Re: return types for virtual overriden functions

Discussion in 'C++' started by Makis Papapanagiotou, Jul 31, 2003.

  1. This is the rule actually

    1.An overriding function in a derived class cannot be redefined to differ
    only by its return type from a virtual function in a base class.

    Hence it is illegal to differ only by the return type.

    "venkat" <> wrote in message
    news:...
    > Why is this not allowed as against using reference types for return?
    >
    > class A{
    > public:
    > virtual A fun(){
    > }
    >
    > };
    >
    > class B :public A{
    > public:
    > B fun(){
    > }
    > };
     
    Makis Papapanagiotou, Jul 31, 2003
    #1
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  2. Makis Papapanagiotou

    Gavin Deane Guest

    "Makis Papapanagiotou" <> wrote in message news:<bgaokb$nvq$>...

    <top posting rearranged>

    > "venkat" <> wrote in message
    > news:...
    > > Why is this not allowed as against using reference types for return?
    > >
    > > class A{
    > > public:
    > > virtual A fun(){
    > > }
    > >
    > > };
    > >
    > > class B :public A{
    > > public:
    > > B fun(){
    > > }
    > > };

    > This is the rule actually
    >
    > 1.An overriding function in a derived class cannot be redefined to differ
    > only by its return type from a virtual function in a base class.
    >
    > Hence it is illegal to differ only by the return type.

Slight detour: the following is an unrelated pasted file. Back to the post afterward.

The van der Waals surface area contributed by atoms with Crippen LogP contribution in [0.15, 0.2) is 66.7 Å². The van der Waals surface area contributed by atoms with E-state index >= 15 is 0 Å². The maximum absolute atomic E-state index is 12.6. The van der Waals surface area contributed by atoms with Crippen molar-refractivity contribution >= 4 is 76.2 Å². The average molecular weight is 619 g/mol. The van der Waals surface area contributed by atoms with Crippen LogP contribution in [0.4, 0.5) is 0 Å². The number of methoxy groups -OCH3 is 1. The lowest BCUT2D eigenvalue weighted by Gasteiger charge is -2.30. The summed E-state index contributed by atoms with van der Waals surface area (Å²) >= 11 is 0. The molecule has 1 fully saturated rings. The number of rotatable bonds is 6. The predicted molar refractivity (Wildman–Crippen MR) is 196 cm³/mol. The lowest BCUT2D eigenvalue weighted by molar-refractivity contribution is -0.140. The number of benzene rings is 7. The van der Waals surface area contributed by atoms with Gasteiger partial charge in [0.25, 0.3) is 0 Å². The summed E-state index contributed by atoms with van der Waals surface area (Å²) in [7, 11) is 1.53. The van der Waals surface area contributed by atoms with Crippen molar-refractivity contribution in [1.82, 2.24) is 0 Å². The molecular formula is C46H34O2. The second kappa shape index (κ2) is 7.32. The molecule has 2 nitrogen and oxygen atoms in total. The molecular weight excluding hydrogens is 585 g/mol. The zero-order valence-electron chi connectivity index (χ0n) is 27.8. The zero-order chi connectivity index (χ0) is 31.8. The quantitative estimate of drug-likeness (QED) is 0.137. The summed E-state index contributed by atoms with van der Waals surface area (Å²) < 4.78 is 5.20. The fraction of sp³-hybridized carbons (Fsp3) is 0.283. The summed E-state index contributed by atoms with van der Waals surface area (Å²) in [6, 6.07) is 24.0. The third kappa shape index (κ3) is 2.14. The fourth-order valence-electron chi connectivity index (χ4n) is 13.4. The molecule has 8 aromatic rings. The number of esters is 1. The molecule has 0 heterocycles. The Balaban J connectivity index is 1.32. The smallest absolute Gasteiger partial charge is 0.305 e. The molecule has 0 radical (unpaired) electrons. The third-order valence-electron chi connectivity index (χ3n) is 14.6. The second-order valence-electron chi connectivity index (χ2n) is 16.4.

Where is that rule from? If the OP had had A::fun returning an A& and
    B::fun returning a B& that would not be illegal. The question as I
    read it is why is it legal with references but not with objects
    themselves. Apart from the not very helpful "because the standard says
    so" answer, I don't really know.

    GJD
     
    Gavin Deane, Jul 31, 2003
    #2
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  3. "Gavin Deane" <> wrote...
    > [...]
    > Where is that rule from? If the OP had had A::fun returning an A& and
    > B::fun returning a B& that would not be illegal. The question as I
    > read it is why is it legal with references but not with objects
    > themselves. Apart from the not very helpful "because the standard says
    > so" answer, I don't really know.


    You should probably ask in comp.std.c++, then. That's where the
    rationale behind many language constructs is discussed. Here, in
    comp.lang.c++, we talk "how". There, in comp.std.c++, they talk
    "why".

    Victor
     
    Victor Bazarov, Jul 31, 2003
    #3
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